What to do if You’ve Been Sexually Assaulted After Your Drink was Spiked

Kate Hall
Kate Hall
Senior Paralegal, Abuse

Did you watch the BBC Documentary: “Catching a Predator”? It explored the crimes of Reynhard Sinaga, a student from Indonesia who raped 206 men over the course of two years, after spiking their drinks with Gamma Hydroxybutyrate (GHB). Many of Sinaga’s victims had been so heavily spiked that they could not recall the assaults. It remains the biggest rape case in British Legal History.

Then there’s serial rapist and murderer Stephen Port who killed four men and raped multiple men using GHB between 2014 and 2015.

According to research, up to 15% of women and 7% of men have had their drinks spiked with either alcohol or drugs. This has increased by 50% over the last four years and in just two months the police will receive, on average, around 200 drink spiking incident reports.

What’s even more shocking about these statistics is that 21% of drink spiking incidents end in some sort of sexual assault, like rape.

What is Drink Spiking?

Drink spiking is when someone puts drugs or alcohol into a person’s drink, without them knowing, with the sole intention of making them vulnerable to violence, theft, or sexual assault.

When drugs or alcohol are used to spike someone’s drink, it can often sedate or disable them, leaving them weak, defenceless and exposed to predators.

Drink spikers tend to use alcohol or the following types of drugs to spike their victims’ drinks:

  • common date rape drugs like Rohypnol (or Roofie) and Gamma Hydroxybutyrate (GHB);
  • recreational drugs like Ecstasy, Lysergic Acid Diethylamide (LSD), or Ketamine;
  • prescription drugs like tranquilizers, sedatives, or opiates.

What Happens to you When Your Drink is Spiked?

One of the biggest reasons why drink spiking is so common and so incredibly dangerous is because you won’t usually know it’s happened to you until it’s too late.

Your drink will taste, look and smell exactly the same: You’ll have no idea that someone has put something in it until the effects of the drugs or alcohol have seeped into your bloodstream, which usually takes between 15 – 30 minutes.

In most cases, the first time you’ll know you’ve been spiked is when you start to experience symptoms like these:

  • lowered inhibitions;
  • dizziness or loss of balance;
  • feeling sleepy;
  • blurry vision;
  • severe confusion;
  • nausea;
  • vomiting;
  • unconsciousness.

What to do if You’ve Been Sexually Assaulted After Your Drink was Spiked

One of the most tragic things about this drink spiking epidemic is that only 8% of those that have been raped or abused after being spiked, will report it to the police.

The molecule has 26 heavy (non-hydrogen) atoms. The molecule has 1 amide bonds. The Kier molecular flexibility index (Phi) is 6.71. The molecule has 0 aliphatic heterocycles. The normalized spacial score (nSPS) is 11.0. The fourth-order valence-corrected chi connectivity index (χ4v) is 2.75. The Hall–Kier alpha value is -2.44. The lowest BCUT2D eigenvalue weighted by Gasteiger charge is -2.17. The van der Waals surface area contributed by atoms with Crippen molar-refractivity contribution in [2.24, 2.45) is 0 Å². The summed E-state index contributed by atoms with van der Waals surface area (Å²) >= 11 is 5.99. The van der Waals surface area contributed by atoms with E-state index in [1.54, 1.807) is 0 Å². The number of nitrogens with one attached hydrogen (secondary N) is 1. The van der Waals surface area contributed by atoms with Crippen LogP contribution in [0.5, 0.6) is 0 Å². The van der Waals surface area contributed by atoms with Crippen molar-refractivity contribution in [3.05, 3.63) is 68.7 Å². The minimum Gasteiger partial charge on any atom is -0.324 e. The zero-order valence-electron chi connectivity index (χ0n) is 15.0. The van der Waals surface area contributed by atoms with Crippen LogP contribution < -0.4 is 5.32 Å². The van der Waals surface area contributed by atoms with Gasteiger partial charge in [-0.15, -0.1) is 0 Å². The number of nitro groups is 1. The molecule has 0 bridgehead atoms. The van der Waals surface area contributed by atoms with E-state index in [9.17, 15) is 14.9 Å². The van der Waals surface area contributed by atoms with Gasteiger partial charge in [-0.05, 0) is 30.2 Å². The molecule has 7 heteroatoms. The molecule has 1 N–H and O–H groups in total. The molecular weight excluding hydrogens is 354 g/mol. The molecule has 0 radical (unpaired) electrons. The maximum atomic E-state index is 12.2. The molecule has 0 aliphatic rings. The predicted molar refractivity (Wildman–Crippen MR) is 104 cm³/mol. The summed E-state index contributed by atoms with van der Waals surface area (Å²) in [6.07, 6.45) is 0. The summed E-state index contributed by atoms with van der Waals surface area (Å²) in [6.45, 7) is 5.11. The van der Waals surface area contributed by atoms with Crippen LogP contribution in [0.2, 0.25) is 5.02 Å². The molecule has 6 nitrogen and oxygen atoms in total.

The majority of people either feel too ashamed, can’t really remember what happened, or even blame themselves for not keeping an eye on their drink.

If you’ve been sexually assaulted after your drink was spiked, you must report it to the police as soon as you can. This will hopefully allow you to get justice for what they did to you, but also prevents them from being able to do this to someone else.

Most date rape drugs will leave your system within 72 hours (GHB will actually leave your body within 12) so it’s crucial that you go to the police as soon as you can so they can capture the evidence.

Get in contact with our team of Abuse Lawyers. We know how hard it is to speak about something so unimaginably terrifying and traumatic but we’re here for you. We’ll handle your case with the utmost care, sensitivity and discretion.

Call us on 0808 239 1287 orrequest a callback

Is There Anything I can do to Stop my Drink From Being Spiked?

Although it’s difficult to know if your drink has been spiked, there are several things you can do to protect yourself:

  • never leave your drink unattended;
  • don't accept a drink from someone you don't know;
  • consider sticking to bottled drinks;
  • avoid jugs of cocktails.

It sounds obvious but always tell someone, like a friend or relative, where you’re going on a night out. Don’t tell strangers where you live, and if you think your drink might have been tampered with, don’t drink it.

If you’ve been raped or sexually abused after having your drink spiked, please remember that it was not your fault, and you are not to blame.

For free legal advice call our Abuse Claims Solicitors

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